In the 19th century Alexander von Humboldt held his KOSMOS lectures in the Berlin Singakademie – today's Maxim Gorki Theatre. He brought knowledge from various countries back to Berlin and reported on his trips around the world. During the season 2015/16, with the series KOSMOS², curated by Grada Kilomba, Gorki grappled in the course of ten events with issues of knowledge transfer and knowledge production today. Who has access to knowledge and the opportunity to share it, and if so, then what knowledge? Who talks to whom, and about what?
In KOSMOS² artists whose lives have been shaped by fleeing gave lectures. They live in Berlin, but their knowledge cannot find a way into the conventional academic or cultural-institutional spaces for the dissemination of knowledge. At the opening of the series during the Herbstsalon with three events, artists provided insight into their work. The author, theorist and interdisciplinary artist Grada Kilomba gave an introduction into the topics and moderated the talks.
KOSMOS² LABOR #1: Knowledge
Through her lecture performance Decolonizing Knowledge Grada Kilomba gave an introduction into the topic of the series KOSMOS² on 14 November 2015. Using a collage of her literary and artistic work, she raised questions concerning knowledge, race, and gender: Who can speak? and What can we speak about? To touch this colonial wound, Kilomba created a hybrid space, transforming the configurations of knowledge and power.
KOSMOS² LABOR #2: Film
With Sina Ataeian Dena and Richard Djimeli speaking with Grada Kilomba. Sunday, November 22, 6:00 pm
Two film directors discussed their work: Sina Ataeian from Iranand and Richard Djimeli from Cameroon. Ataeian was born in the midst of the Iran-Iraq war. After he broke off his physics studies, he began studying art in Tehran. Over a period of three years he shot his first feature film, PARADISE, in Iran without official permission. Djimeli was tortured after the premiere of his film satire about President Paul Biya, who has been in power for 33 years, and was forced to leave Cameroon. In 2013, he submitted an application for asylum in Germany, which was denied.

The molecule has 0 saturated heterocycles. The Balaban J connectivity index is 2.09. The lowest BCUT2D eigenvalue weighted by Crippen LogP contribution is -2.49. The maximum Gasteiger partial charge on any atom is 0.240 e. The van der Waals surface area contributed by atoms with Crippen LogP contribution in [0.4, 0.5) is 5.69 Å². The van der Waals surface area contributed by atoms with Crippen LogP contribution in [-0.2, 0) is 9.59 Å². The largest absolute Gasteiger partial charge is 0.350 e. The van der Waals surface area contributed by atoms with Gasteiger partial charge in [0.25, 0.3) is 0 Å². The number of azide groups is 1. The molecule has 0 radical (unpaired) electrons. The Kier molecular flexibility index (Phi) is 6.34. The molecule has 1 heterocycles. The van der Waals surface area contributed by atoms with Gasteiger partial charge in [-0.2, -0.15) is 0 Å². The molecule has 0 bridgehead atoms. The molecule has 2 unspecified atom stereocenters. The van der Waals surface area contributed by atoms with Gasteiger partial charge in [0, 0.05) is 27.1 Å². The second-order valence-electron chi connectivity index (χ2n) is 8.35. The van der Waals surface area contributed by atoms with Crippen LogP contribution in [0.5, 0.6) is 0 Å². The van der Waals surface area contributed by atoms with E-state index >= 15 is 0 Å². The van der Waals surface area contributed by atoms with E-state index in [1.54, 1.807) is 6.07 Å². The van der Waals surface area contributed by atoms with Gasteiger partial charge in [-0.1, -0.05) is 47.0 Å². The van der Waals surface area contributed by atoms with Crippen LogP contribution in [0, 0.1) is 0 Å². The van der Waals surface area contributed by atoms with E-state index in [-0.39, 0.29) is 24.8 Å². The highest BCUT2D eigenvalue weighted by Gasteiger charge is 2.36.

KOSMOS² LABOR #3: Music
The third evening explored forms of emancipative knowledge through music. Guests were two very distinct singers, Lian Khalaf from Syria and Samee Ullah from Pakistan who gave an insight into their work. Lian Khalaf is a rapper whose music became of great importance during the Spring Revolution in 2009, in Syria. He writes and raps his songs in both Arabic and Kurdish. Samee Ullah worked as an aircraft engineer for several years before startinghis career as an actor and singer. His first work on stage was Do Butterflies have Borders, followed by the play Letters Home by the Refugee Club Impulse where he plays a starring role and sings traditional songs in Punjabi, Urdu, Arabic, Hindi and English. Both musical productions played acrucial part on the visibility of asylum politics.